INTRODUCTION: Peer victimization is a common experience in early adolescence often associated with psychosocial issues, following some youth into adulthood. Preliminary findings from a longitudinal study on peer victimization and protective factors were measured in rural elementary youth. Bullying is often seen as a schoolonly issue but research findings suggest the importance of systems outside the school setting as important protective factors for intervention. METHODS: Preliminary data were collected through online questionnaires focused on direct, relational, and electronic victimization. Protective factors, including parent and community support, were also measured. Participants include 307 children (52.8 percent female; 80.4 percent White; mean age = 10) attending the fourth and fifth grade at four rural, South Dakota public school districts. RESULTS: Overall, 91.2 percent of the sample reported at least one peer victimization experience during the first wave of data collection. Traditional victimization results include 57.7 percent citing direct and 89.5 percent relational. Electronic victimization was 25.3 percent. Participants reported high levels of community (94.8 percent) and parent (68.3 percent) support. Community support was significantly, negatively correlated with all types of victimization but parent support was only significant in relation to direct victimization. CONCLUSIONS: Findings provide an important baseline of the prevalence of direct, relational, and electronic victimization among rural young adolescents and the importance of community and parent support. Results demonstrate the need for a community wide approach including, health care providers, to take an active role to prevent and assist affected youth.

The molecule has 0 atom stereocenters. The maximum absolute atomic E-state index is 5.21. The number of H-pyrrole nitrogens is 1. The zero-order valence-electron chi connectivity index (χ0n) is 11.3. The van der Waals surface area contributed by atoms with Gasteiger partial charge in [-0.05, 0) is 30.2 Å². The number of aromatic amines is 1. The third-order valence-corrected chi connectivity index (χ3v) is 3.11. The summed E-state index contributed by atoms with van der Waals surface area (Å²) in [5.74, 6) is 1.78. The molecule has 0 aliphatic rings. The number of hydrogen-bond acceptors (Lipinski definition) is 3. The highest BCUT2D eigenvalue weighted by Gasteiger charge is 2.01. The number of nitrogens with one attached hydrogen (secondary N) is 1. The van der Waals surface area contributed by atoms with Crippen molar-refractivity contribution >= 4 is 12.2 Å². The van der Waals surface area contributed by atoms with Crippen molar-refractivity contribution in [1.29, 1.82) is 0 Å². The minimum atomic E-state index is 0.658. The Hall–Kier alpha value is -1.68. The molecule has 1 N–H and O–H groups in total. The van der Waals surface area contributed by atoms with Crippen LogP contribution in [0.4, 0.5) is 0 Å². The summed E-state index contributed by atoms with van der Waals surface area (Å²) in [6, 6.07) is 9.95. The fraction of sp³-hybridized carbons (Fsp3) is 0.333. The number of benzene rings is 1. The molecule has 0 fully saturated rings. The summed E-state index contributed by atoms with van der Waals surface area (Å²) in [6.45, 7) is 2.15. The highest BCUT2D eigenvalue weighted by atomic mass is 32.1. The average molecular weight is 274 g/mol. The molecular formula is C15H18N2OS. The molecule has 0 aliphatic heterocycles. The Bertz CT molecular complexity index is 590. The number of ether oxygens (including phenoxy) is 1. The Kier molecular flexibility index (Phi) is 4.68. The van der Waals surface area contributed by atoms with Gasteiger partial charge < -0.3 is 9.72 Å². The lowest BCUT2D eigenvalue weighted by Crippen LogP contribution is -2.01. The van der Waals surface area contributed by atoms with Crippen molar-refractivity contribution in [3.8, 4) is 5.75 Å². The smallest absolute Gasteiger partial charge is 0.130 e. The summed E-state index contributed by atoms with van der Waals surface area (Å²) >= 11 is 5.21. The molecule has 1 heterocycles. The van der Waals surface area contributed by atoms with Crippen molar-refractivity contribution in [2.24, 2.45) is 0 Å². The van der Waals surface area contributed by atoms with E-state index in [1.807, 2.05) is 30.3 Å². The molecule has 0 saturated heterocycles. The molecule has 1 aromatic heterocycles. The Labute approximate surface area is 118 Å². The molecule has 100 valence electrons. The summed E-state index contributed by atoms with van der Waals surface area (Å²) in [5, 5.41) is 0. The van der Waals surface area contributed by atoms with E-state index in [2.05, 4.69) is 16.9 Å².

|Original language||English (US)|
|Number of pages||4|
|Journal||South Dakota medicine : the journal of the South Dakota State Medical Association|
|State||Published - Oct 1 2018|
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